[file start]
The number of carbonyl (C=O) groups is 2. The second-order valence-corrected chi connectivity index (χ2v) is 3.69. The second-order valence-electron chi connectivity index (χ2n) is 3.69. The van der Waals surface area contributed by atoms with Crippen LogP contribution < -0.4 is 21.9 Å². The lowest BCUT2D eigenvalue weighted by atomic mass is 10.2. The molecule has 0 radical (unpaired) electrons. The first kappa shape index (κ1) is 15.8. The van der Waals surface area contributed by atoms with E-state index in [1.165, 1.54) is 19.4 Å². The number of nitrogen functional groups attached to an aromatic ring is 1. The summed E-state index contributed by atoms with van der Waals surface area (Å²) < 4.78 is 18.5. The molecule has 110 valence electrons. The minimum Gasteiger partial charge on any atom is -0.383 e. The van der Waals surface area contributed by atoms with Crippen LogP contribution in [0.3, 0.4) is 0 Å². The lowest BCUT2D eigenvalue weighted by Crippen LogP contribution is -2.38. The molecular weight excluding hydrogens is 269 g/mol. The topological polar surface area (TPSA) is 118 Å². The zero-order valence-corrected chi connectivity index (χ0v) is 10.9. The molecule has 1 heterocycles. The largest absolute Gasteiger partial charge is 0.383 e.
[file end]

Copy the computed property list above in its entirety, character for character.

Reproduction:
The number of carbonyl (C=O) groups is 2. The second-order valence-corrected chi connectivity index (χ2v) is 3.69. The second-order valence-electron chi connectivity index (χ2n) is 3.69. The van der Waals surface area contributed by atoms with Crippen LogP contribution < -0.4 is 21.9 Å². The lowest BCUT2D eigenvalue weighted by atomic mass is 10.2. The molecule has 0 radical (unpaired) electrons. The first kappa shape index (κ1) is 15.8. The van der Waals surface area contributed by atoms with E-state index in [1.165, 1.54) is 19.4 Å². The number of nitrogen functional groups attached to an aromatic ring is 1. The summed E-state index contributed by atoms with van der Waals surface area (Å²) < 4.78 is 18.5. The molecule has 110 valence electrons. The minimum Gasteiger partial charge on any atom is -0.383 e. The van der Waals surface area contributed by atoms with Crippen LogP contribution in [0.3, 0.4) is 0 Å². The lowest BCUT2D eigenvalue weighted by Crippen LogP contribution is -2.38. The molecular weight excluding hydrogens is 269 g/mol. The topological polar surface area (TPSA) is 118 Å². The zero-order valence-corrected chi connectivity index (χ0v) is 10.9. The molecule has 1 heterocycles. The largest absolute Gasteiger partial charge is 0.383 e.